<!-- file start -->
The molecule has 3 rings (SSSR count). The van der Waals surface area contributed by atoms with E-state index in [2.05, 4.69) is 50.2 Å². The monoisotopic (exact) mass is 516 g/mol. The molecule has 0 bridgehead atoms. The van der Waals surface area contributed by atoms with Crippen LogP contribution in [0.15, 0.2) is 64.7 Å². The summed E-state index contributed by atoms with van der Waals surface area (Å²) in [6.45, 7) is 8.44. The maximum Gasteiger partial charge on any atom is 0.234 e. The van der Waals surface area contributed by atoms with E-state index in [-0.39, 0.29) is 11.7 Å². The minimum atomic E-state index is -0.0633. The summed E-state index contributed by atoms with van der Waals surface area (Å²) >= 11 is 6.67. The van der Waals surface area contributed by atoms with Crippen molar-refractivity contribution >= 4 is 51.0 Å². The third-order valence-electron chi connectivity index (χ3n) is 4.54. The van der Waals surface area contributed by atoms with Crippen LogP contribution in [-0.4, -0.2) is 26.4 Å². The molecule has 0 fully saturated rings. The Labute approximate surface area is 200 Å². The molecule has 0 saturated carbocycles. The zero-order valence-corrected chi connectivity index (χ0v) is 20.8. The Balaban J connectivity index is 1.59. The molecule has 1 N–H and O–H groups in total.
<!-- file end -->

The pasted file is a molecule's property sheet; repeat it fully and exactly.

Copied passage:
The molecule has 3 rings (SSSR count). The van der Waals surface area contributed by atoms with E-state index in [2.05, 4.69) is 50.2 Å². The monoisotopic (exact) mass is 516 g/mol. The molecule has 0 bridgehead atoms. The van der Waals surface area contributed by atoms with Crippen LogP contribution in [0.15, 0.2) is 64.7 Å². The summed E-state index contributed by atoms with van der Waals surface area (Å²) in [6.45, 7) is 8.44. The maximum Gasteiger partial charge on any atom is 0.234 e. The van der Waals surface area contributed by atoms with E-state index in [-0.39, 0.29) is 11.7 Å². The minimum atomic E-state index is -0.0633. The summed E-state index contributed by atoms with van der Waals surface area (Å²) >= 11 is 6.67. The van der Waals surface area contributed by atoms with Crippen molar-refractivity contribution >= 4 is 51.0 Å². The third-order valence-electron chi connectivity index (χ3n) is 4.54. The van der Waals surface area contributed by atoms with Crippen LogP contribution in [-0.4, -0.2) is 26.4 Å². The molecule has 0 fully saturated rings. The Labute approximate surface area is 200 Å². The molecule has 0 saturated carbocycles. The zero-order valence-corrected chi connectivity index (χ0v) is 20.8. The Balaban J connectivity index is 1.59. The molecule has 1 N–H and O–H groups in total.